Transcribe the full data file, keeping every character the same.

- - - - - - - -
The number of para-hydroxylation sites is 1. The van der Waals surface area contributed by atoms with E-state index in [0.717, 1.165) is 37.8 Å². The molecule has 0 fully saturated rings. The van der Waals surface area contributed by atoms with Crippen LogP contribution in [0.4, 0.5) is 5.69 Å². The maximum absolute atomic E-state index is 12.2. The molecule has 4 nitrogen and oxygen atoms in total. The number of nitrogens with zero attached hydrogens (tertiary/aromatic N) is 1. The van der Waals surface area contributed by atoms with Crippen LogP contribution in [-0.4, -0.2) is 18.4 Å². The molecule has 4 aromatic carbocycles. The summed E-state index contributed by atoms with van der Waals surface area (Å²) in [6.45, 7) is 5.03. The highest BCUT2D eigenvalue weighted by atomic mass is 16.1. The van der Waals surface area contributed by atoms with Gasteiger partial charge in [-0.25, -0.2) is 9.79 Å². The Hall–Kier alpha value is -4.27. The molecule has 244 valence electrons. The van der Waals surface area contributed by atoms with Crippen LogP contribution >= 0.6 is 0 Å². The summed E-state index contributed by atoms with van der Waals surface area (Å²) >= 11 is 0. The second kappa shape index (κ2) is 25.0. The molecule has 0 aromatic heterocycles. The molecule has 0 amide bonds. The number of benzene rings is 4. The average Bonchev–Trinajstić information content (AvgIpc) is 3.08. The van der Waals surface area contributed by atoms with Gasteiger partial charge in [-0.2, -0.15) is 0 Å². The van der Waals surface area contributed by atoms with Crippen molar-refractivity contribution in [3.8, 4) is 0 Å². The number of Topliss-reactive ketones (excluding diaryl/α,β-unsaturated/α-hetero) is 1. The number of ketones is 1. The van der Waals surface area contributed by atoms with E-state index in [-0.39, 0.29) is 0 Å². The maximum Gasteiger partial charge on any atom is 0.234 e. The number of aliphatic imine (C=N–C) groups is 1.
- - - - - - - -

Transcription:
The number of para-hydroxylation sites is 1. The van der Waals surface area contributed by atoms with E-state index in [0.717, 1.165) is 37.8 Å². The molecule has 0 fully saturated rings. The van der Waals surface area contributed by atoms with Crippen LogP contribution in [0.4, 0.5) is 5.69 Å². The maximum absolute atomic E-state index is 12.2. The molecule has 4 nitrogen and oxygen atoms in total. The number of nitrogens with zero attached hydrogens (tertiary/aromatic N) is 1. The van der Waals surface area contributed by atoms with Crippen LogP contribution in [-0.4, -0.2) is 18.4 Å². The molecule has 4 aromatic carbocycles. The summed E-state index contributed by atoms with van der Waals surface area (Å²) in [6.45, 7) is 5.03. The highest BCUT2D eigenvalue weighted by atomic mass is 16.1. The van der Waals surface area contributed by atoms with Gasteiger partial charge in [-0.25, -0.2) is 9.79 Å². The Hall–Kier alpha value is -4.27. The molecule has 244 valence electrons. The van der Waals surface area contributed by atoms with Crippen LogP contribution >= 0.6 is 0 Å². The summed E-state index contributed by atoms with van der Waals surface area (Å²) >= 11 is 0. The second kappa shape index (κ2) is 25.0. The molecule has 0 aromatic heterocycles. The molecule has 0 amide bonds. The number of benzene rings is 4. The average Bonchev–Trinajstić information content (AvgIpc) is 3.08. The van der Waals surface area contributed by atoms with Gasteiger partial charge in [-0.2, -0.15) is 0 Å². The van der Waals surface area contributed by atoms with Crippen molar-refractivity contribution in [3.8, 4) is 0 Å². The number of Topliss-reactive ketones (excluding diaryl/α,β-unsaturated/α-hetero) is 1. The number of ketones is 1. The van der Waals surface area contributed by atoms with E-state index in [-0.39, 0.29) is 0 Å². The maximum Gasteiger partial charge on any atom is 0.234 e. The number of aliphatic imine (C=N–C) groups is 1.